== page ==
An extended validation (EV) certificate is a type of SSL/TLS certificate. It is highly valued because it requires the most amount of effort by a certificate authority (CA) to validate. As such, an EV certificate provides a high degree of trust for visitors to a website operated by the certificate owner.
Due to their intensive verification process, EV certificates are generally less common than other SSL certificates. On the opposite side of the scale, domain validated (DV) certificates are the most common type of SSL/TLS certificate. They only require verification using the domain name, validation which a domain owner achieves by confirming their email listed in the WHOIS record with the CA or placing a verification file on the website.
The next step up are organization validated (OV) certificates, which require more verification than DV certificates. For these digital files, CAs commonly request documentation verifying a domain owner's address and other organization information. If successfully obtained, OV certificates list the names of both the website and the company.
As for EV certificates, CAs require a domain owner to provide extra documentation such as a signed subscriber agreement, a signed authorization form, and documentation verifying either their business or their EV request. A vetting partner then looks over all this information in an effort to verify the domain owner's name, legal existence, operational existence, physical existence, and other properties. Successful passage of the vetting process yields a fully validated EV certificate, a digital file which shows the name of the company or organization in the address bar as well as displays the address bar in green.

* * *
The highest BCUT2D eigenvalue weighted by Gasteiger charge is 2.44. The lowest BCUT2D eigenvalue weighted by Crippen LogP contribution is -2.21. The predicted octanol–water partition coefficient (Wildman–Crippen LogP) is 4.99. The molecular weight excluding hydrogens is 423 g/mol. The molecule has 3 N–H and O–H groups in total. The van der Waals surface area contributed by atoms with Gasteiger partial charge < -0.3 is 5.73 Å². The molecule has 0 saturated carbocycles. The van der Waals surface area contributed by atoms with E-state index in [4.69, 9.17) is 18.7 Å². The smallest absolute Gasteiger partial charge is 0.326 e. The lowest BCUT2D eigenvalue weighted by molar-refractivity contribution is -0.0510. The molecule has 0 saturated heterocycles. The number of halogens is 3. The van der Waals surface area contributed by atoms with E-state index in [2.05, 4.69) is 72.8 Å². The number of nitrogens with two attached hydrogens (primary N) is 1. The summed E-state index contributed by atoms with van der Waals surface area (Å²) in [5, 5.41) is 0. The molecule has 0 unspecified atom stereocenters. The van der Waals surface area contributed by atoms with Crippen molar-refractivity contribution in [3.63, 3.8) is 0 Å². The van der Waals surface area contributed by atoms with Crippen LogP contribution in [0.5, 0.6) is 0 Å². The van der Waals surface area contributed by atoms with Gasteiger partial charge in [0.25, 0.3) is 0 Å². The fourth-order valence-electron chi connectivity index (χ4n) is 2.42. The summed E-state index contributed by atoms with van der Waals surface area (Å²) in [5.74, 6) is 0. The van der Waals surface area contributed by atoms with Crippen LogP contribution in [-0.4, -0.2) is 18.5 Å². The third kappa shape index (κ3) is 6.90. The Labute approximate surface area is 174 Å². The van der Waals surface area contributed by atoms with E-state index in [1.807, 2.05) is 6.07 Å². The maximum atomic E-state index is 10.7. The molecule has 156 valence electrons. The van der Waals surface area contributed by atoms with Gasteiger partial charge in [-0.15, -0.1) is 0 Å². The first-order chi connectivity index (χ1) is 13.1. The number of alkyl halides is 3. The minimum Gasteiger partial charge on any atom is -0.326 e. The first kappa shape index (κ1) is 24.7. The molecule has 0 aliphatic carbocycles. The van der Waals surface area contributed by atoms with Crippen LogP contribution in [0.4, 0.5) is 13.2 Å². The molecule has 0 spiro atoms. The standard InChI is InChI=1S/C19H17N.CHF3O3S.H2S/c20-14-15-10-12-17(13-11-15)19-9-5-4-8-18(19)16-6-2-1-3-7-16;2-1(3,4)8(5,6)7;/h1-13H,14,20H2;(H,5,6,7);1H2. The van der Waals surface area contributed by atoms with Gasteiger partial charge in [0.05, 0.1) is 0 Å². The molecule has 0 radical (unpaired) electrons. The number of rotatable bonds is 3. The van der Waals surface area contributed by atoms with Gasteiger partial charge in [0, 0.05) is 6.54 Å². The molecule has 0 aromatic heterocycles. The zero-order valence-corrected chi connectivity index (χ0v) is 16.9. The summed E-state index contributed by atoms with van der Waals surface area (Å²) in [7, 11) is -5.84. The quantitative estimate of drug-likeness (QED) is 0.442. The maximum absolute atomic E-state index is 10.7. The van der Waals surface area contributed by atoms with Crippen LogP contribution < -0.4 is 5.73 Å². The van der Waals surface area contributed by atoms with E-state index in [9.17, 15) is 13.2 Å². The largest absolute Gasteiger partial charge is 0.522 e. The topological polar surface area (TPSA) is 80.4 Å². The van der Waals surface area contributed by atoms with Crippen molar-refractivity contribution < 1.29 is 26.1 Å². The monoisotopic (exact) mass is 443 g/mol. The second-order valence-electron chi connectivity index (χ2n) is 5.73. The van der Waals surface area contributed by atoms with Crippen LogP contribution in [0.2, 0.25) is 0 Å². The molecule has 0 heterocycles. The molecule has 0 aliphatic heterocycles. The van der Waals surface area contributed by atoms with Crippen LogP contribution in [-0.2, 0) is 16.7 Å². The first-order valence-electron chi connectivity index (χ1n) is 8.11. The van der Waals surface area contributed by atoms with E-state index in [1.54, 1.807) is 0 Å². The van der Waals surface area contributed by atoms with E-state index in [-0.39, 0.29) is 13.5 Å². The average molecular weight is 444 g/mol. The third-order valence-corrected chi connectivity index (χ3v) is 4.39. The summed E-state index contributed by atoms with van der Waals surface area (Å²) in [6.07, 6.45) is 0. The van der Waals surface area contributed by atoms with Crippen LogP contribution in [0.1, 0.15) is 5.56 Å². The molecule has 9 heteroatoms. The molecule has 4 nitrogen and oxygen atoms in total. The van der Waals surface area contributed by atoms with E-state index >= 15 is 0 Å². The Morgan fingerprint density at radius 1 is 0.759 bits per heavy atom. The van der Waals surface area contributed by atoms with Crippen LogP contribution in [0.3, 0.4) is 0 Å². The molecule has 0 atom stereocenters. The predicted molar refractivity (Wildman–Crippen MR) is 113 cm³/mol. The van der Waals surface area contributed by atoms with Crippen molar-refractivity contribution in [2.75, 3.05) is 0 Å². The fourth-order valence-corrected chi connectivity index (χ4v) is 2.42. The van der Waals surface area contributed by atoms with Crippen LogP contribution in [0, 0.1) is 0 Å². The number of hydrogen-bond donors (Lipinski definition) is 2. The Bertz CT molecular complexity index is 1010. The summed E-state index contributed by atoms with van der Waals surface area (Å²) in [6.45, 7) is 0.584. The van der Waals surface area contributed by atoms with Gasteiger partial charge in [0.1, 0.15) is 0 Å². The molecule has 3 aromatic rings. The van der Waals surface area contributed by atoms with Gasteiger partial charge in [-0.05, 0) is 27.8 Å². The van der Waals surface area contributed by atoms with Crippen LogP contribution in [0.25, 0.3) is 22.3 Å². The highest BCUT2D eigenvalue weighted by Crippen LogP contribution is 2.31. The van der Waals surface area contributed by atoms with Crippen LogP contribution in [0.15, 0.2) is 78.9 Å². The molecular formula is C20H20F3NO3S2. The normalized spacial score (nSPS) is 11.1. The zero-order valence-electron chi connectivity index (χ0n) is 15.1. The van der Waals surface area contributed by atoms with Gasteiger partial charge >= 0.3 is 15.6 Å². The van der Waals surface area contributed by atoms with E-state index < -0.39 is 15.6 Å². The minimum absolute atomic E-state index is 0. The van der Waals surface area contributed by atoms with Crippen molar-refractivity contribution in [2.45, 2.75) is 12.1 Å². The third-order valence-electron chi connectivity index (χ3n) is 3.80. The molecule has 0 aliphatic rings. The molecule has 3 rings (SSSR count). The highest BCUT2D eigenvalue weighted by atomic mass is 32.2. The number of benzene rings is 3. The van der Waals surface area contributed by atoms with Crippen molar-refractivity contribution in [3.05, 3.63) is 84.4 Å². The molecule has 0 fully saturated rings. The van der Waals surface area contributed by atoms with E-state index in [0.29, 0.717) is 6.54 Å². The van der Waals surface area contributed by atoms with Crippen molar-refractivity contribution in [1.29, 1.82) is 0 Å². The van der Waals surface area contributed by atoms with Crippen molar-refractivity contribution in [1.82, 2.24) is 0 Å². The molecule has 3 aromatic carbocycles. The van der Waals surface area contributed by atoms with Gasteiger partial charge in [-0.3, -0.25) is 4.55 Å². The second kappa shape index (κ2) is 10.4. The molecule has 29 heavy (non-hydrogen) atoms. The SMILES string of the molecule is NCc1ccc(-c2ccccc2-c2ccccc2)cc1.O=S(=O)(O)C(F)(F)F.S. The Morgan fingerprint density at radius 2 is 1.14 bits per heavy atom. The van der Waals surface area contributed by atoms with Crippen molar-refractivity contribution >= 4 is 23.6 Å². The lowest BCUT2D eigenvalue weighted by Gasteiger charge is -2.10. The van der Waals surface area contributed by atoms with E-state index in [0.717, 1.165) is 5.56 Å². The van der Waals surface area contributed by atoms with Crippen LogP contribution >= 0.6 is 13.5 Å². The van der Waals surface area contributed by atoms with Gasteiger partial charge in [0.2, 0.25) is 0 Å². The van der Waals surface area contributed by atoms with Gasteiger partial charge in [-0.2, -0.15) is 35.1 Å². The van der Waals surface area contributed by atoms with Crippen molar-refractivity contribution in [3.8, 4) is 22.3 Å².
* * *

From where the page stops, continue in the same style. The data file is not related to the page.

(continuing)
Not everyone needs an EV SSL/TLS certificate for every instance. They are best reserved for high-profile websites that attackers commonly target for phishing attacks. Those generally include retailers, major technology brands, banks, and financial institutions.
EV certificates help protect against sophisticated phishing techniques. In response to a warier population of web users, fraudsters have turned to purchasing fraudulent "domain-only" SSL/TLS certificates for their convincing phishing domains. An example of this would be a certificate for paypa1.com (with the number 1 substituting for the lowercase letter "L"). This skin-deep level of apparent protection successfully fooled previous web browsers versions, as they were incapable of distinguishing between fully verified SSL/TLS certificates and easy-to-acquire "domain-only" digital files. As a result, many users thought these fake sites were real and willingly gave up their sensitive information.
By comparison, attackers can't easily obtain an EV certificate, as the amount of verification leaves ample room for a CA to spot discrepancies in the bad actors' applications. But if attackers are able to steal or compromise existing EV certificates, they have access to abuse a much wider range of trust.
Also, it's important that high-profile companies don't allow their EV certificates to expire. Failure to keep these highly trusted certificates up-to-date could raise a red flag in the minds of web visitors, causing a decline in business. To prevent this from happening, these domain owners should invest in a solution that monitors their certificates and automates the renewal process.